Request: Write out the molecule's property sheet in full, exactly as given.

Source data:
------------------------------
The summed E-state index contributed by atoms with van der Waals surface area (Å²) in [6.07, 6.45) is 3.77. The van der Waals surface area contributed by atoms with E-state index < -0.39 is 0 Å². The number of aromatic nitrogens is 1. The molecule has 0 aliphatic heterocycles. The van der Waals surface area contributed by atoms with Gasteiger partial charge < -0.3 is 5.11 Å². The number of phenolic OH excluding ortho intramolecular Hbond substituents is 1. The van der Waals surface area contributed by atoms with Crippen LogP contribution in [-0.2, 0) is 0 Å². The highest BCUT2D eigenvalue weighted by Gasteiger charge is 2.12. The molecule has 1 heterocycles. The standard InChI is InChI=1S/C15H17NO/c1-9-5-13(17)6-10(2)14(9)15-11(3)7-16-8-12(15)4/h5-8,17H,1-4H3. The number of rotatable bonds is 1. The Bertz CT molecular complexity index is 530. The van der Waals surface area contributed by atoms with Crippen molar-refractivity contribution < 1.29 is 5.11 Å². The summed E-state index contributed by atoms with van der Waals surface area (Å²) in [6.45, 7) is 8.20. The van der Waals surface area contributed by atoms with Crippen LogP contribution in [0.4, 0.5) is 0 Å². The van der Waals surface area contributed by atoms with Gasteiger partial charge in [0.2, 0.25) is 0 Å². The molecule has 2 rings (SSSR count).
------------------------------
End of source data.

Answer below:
The summed E-state index contributed by atoms with van der Waals surface area (Å²) in [6.07, 6.45) is 3.77. The van der Waals surface area contributed by atoms with E-state index < -0.39 is 0 Å². The number of aromatic nitrogens is 1. The molecule has 0 aliphatic heterocycles. The van der Waals surface area contributed by atoms with Gasteiger partial charge < -0.3 is 5.11 Å². The number of phenolic OH excluding ortho intramolecular Hbond substituents is 1. The van der Waals surface area contributed by atoms with Crippen LogP contribution in [-0.2, 0) is 0 Å². The highest BCUT2D eigenvalue weighted by Gasteiger charge is 2.12. The molecule has 1 heterocycles. The standard InChI is InChI=1S/C15H17NO/c1-9-5-13(17)6-10(2)14(9)15-11(3)7-16-8-12(15)4/h5-8,17H,1-4H3. The number of rotatable bonds is 1. The Bertz CT molecular complexity index is 530. The van der Waals surface area contributed by atoms with Crippen molar-refractivity contribution < 1.29 is 5.11 Å². The summed E-state index contributed by atoms with van der Waals surface area (Å²) in [6.45, 7) is 8.20. The van der Waals surface area contributed by atoms with Crippen LogP contribution in [0.4, 0.5) is 0 Å². The van der Waals surface area contributed by atoms with Gasteiger partial charge in [0.2, 0.25) is 0 Å². The molecule has 2 rings (SSSR count).